Ingredients With No Recipe Means Finding Your Way, Both In Life And On The Grill
Finding your way is surely an appropriate term to use these days. I’ve heard many folks say they’re taking this current social situation day by day, and truthfully, that’s the only way to do it, isn’t it?
“Ingredients with no recipe” could really be a metaphor for life right now. We’ve been thrown into unique situations like characters in a video game, left to our own devices on how to navigate a new way of living. After the initial feelings clear, whether it’s sadness, anger, loneliness, determination, or a combination, it’s time to reassess. We each have a certain amount and type of “life ingredients” at our disposal, but there’s no simple recipe to guide you in making things better, not immediately anyway. So we get by with what we have and what we know, creating our own recipes, both for our food and for our basic daily routines.
Well, you know what? Not only is that good enough, but it can also be better because our decisions are being custom made to fit our needs. It’s like a fresh start with a new beginning, totally created by you – for you.
This grill session is a product of this “ingredients without a recipe” philosophy, featuring ingredients gathered from purging our fridge of items that would be useful as a stuffing for chicken breasts. That means that my ingredients are likely different than yours, but that’s ok because we’ll both end up with a meal built to our needs while reducing waste.
The chicken breasts were on the counter, begging for some added flavor before hitting the hickory smoke spirals of the trusty Weber. Current conditions dismissed any idea of a last-minute grocery run for specific condiments or ingredients. Perusing the shelves, cubbies, and drawers of the fridge for ingredients without a recipe, I landed a quarter of red onion, a bowl of have-to-be-used mushroom stems, the balance of a bag of sketchy spinach and some matching feta, and some roasted garlic that has been in oil for more days than I can remember. I also found some mixed olives, a few wrinkled cherry tomatoes, and a sprinkling of Parmesan. All these ingredients were finely chopped to become my misfit concoction that served double duty in flavoring my chicken while keeping it tender and juicy on the grill.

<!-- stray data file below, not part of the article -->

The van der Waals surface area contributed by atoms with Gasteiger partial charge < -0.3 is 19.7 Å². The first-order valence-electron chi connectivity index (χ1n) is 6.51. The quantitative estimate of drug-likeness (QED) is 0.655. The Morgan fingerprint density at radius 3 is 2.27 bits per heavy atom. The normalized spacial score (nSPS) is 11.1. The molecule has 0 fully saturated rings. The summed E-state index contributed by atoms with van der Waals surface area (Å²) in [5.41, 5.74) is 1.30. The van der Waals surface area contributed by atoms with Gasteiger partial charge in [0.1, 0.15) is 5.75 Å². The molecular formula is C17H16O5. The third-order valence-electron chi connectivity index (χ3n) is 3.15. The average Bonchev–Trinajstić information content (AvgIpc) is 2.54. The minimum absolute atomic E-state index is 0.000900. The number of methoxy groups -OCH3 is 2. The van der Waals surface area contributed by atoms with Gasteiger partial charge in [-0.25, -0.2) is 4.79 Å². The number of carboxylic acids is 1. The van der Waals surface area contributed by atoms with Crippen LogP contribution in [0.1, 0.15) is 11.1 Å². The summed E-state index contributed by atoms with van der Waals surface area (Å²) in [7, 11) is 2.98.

Once thoroughly mixed, a pocket is cut in the thickest part of the chicken breasts, or pork chops, or whatever you have available, including those big honkin’ quarter pound hot dogs. Go ahead, stuff ’em. They are laid on a hot grill, indirect side with the thicker part of the chicken breast angled toward the coals in the hopes that the breast will all get cooked evenly.
I let them sit with the lid closed, not about to open it for at least 20 minutes, and only then for a quick flip. Once they register about 160° I pulled them off, letting them rest and reach the magic 165° mark.
Now you know, whenever you grill something that’s stuffed, there’s always that anticipation of slicing through and getting a look at the finished product. Will it look good? Will it taste good? Is it going to be even throughout the meat so you get stuffing in every bite? And on and on…
The answer is yes. Because it’s your creation, made from ingredients you obviously already like since you have them on hand. It may just mean a new way of combining some old favorites, both in your food prep and in your more socially distanced, but hopefully less hectic daily life.
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